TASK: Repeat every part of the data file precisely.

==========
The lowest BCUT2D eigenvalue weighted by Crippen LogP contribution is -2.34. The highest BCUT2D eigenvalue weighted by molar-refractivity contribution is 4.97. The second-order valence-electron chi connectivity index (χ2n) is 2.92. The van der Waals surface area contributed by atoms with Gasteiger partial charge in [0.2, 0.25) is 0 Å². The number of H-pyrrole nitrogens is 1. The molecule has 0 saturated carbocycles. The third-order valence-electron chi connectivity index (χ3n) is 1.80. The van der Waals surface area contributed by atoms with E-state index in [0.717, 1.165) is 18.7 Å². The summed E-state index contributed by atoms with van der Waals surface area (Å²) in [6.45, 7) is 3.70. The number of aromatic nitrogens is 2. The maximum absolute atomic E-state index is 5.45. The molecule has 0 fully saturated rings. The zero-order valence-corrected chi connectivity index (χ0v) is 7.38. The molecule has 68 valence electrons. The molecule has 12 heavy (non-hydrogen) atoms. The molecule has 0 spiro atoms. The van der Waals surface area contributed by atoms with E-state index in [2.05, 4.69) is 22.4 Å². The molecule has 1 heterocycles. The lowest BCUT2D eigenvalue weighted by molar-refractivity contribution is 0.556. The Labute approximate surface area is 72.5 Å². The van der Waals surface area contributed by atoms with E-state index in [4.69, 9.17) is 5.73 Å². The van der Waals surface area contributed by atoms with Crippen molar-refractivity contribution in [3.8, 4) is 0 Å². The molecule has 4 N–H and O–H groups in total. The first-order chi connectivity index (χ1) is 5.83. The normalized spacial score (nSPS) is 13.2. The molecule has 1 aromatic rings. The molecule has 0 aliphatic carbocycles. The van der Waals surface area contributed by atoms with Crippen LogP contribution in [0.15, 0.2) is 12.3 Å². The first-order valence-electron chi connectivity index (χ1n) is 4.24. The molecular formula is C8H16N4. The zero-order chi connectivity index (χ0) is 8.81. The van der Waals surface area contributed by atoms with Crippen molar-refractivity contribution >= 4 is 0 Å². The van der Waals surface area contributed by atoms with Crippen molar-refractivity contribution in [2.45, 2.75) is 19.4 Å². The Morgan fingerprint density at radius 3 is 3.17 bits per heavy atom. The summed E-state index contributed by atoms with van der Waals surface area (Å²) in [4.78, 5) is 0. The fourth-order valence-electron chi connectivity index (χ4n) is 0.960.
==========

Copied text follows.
The lowest BCUT2D eigenvalue weighted by Crippen LogP contribution is -2.34. The highest BCUT2D eigenvalue weighted by molar-refractivity contribution is 4.97. The second-order valence-electron chi connectivity index (χ2n) is 2.92. The van der Waals surface area contributed by atoms with Gasteiger partial charge in [0.2, 0.25) is 0 Å². The number of H-pyrrole nitrogens is 1. The molecule has 0 saturated carbocycles. The third-order valence-electron chi connectivity index (χ3n) is 1.80. The van der Waals surface area contributed by atoms with E-state index in [0.717, 1.165) is 18.7 Å². The summed E-state index contributed by atoms with van der Waals surface area (Å²) in [6.45, 7) is 3.70. The number of aromatic nitrogens is 2. The maximum absolute atomic E-state index is 5.45. The molecule has 0 fully saturated rings. The zero-order valence-corrected chi connectivity index (χ0v) is 7.38. The molecule has 68 valence electrons. The molecule has 12 heavy (non-hydrogen) atoms. The molecule has 0 spiro atoms. The van der Waals surface area contributed by atoms with E-state index in [2.05, 4.69) is 22.4 Å². The molecule has 1 heterocycles. The lowest BCUT2D eigenvalue weighted by molar-refractivity contribution is 0.556. The Labute approximate surface area is 72.5 Å². The van der Waals surface area contributed by atoms with E-state index in [4.69, 9.17) is 5.73 Å². The van der Waals surface area contributed by atoms with Crippen molar-refractivity contribution in [3.8, 4) is 0 Å². The molecule has 4 N–H and O–H groups in total. The first-order chi connectivity index (χ1) is 5.83. The normalized spacial score (nSPS) is 13.2. The molecule has 1 aromatic rings. The molecule has 0 aliphatic carbocycles. The van der Waals surface area contributed by atoms with Crippen LogP contribution in [0.15, 0.2) is 12.3 Å². The first-order valence-electron chi connectivity index (χ1n) is 4.24. The molecular formula is C8H16N4. The zero-order chi connectivity index (χ0) is 8.81. The van der Waals surface area contributed by atoms with Crippen molar-refractivity contribution >= 4 is 0 Å². The van der Waals surface area contributed by atoms with Crippen molar-refractivity contribution in [2.45, 2.75) is 19.4 Å². The Morgan fingerprint density at radius 3 is 3.17 bits per heavy atom. The summed E-state index contributed by atoms with van der Waals surface area (Å²) in [4.78, 5) is 0. The fourth-order valence-electron chi connectivity index (χ4n) is 0.960.